As thousands of people fled cities such as Bangalore because of fears that they would become the targets of retributive violence engineered by angry Muslim groups, who were in turn fed on tales that seem to have exaggerated the extent of violence in Assam and Myanmar, India was reminded of the ability of rumours to spread panic. Social media helped to amplify these fears.
The photographs of the chaos at Bangalore station reminded me of an old story about the Hindu god Krishna that was adapted into a play as well as a celebrated problem in game theory. Both examine the origins of social chaos though the solutions they offer are quite different from each other.
The story about Krishna comes from a Marathi play written by P.S. Rege, about Kalayavan, a demon hell-bent on destroying Mathura and killing Krishna. I saw the play directed by Ajit Bhure back in 1993, a few months after Mumbai was reduced to a state of panic during the communal riots there. The entire city was abuzz with wild rumours about impending attacks by the other community, creating an atmosphere of fear that widened the communal divide.
The play is set on the streets of Mathura at a time of festivities. Thousands of revellers have poured in from the neighbouring areas to take part in the merriment. All goes well, till a rumour begins to circulate that Kalayavan has come into the city disguised as a reveller. He is there to kill Krishna.
From small beginnings, the rumour takes on a life of its own, becoming what we would today call a viral phenomenon. Panic sets in. Mistrust spreads among the people of Mathura, as they wonder whether the man next to them is the murderous demon in disguise. The town soon descends into chaos.
Fear factor: A man tries to board an overcrowded North-East-bound train. Rupak De Chowdhuri/Reuters
The same dynamic works in our Kalyug as well. Stable societies run amok as panic spreads in geometric progression, multiplying at an unbelievable pace. Such episodes have been explained very well by game theorists, who study human interactions, both cooperative and competitive.
One good example of a panic is provided by bank runs, when everybody rushes to withdraw money from a bank, thus accelerating its collapse. You may believe that the bank is sound, but the fact that others are rushing for the exit will force you to also pull out your money. It is rational to be irrational.
In the language of game theory, we then have two Nash equilibria, named after the mathematician John Nash, whose battles with his inner demons were so powerfully portrayed in the film A Beautiful Mind. A Nash equilibrium is based on the strategies of the players given their beliefs about the strategies of the other players. So banking stability or a bank run are both possible outcomes, depending on what every depositor believes the other depositors will do. All is fine if everybody believes the bank is safe. All hell breaks loose when doubts spread.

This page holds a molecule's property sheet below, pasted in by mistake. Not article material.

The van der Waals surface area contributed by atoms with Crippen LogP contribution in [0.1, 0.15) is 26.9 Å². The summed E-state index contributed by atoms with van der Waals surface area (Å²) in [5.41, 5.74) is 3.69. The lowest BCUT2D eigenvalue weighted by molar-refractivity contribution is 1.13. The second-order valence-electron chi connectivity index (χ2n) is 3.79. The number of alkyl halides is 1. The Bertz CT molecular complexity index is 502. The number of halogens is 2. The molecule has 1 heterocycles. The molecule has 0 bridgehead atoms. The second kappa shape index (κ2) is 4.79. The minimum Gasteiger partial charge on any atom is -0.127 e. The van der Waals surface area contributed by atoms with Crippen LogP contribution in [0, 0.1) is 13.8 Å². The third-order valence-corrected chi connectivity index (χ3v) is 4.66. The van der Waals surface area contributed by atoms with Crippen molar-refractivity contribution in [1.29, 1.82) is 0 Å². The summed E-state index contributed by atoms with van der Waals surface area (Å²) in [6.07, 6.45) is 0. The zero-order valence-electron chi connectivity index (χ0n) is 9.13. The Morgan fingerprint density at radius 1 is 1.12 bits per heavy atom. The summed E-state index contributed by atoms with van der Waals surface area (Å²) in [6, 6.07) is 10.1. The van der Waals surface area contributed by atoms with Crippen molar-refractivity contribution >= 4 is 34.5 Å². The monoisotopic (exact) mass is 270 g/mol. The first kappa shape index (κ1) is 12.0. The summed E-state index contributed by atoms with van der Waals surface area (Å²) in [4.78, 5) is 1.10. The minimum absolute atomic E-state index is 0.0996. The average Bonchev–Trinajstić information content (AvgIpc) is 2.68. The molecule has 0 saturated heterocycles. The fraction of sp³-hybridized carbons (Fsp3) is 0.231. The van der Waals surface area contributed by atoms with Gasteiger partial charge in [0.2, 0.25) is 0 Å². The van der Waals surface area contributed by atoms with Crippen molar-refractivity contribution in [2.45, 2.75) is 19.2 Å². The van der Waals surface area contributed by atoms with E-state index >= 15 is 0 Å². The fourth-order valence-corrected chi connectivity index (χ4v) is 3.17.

A society can suddenly swing from a “good” Nash equilibrium to a “bad” Nash equilibrium. Sometimes, a powerful rumour can act as a catalyst of the swing from the former to the latter. What then? A classic solution to this dilemma is provided in an old Hollywood film, It’s a Wonderful Life. James Stewart is a small-town banker caught in the middle of a bank run. “The whole town has gone crazy,” his manager tells him. Stewart gives a rousing speech, explaining to the town folk that it would be better for them to keep the money in the bank rather than pull it out. The bank stays in business, as the town moves from the “bad” to the “good” equilibrium at a speed that only the movies can make us believe.
The implicit lesson is that good communication from a credible agency can calm nerves, be it a bank run or some other coordination failure in society. We saw very little of such communication during the recent influx of people back to the North-East, with the government focusing its attention on silencing the social media. As Nitin Pai of the Takshashila Institution, a think tank, pointed out on Twitter on 21 August: “At the best of times, a country of a billion people cannot be governed in silence. Certainly not when the chips are down.” (Disclosure: I am a trustee of the Takshashila Institution.)
Game theorists would have explained to our political leaders that their correct response to the fear that sent thousands rushing to Bangalore station should have been to communicate with panic-stricken citizens. The best citizens got were half-hearted assurances from a political system that is not trusted enough.
The Kalayavan story had a more poetic ending than the game theoretic solution, perhaps inevitably so. As panic spreads in Mathura, so does an undercurrent of hope that Krishna will come out to take care of his people. But he does not emerge, leaving a lingering sense of anxiety in Mathura when the play ends.
The underlying message here is that Krishna was trying to tell his people that both he and Kalayavan—the good and evil—reside in their minds. Societies are built on mutual trust and reinforced with the inner strength of their citizens. It tells us a lot about the state of our country when social peace is threatened through something as effervescent as a rumour.
Niranjan Rajadhyaksha is executive editor, Mint.
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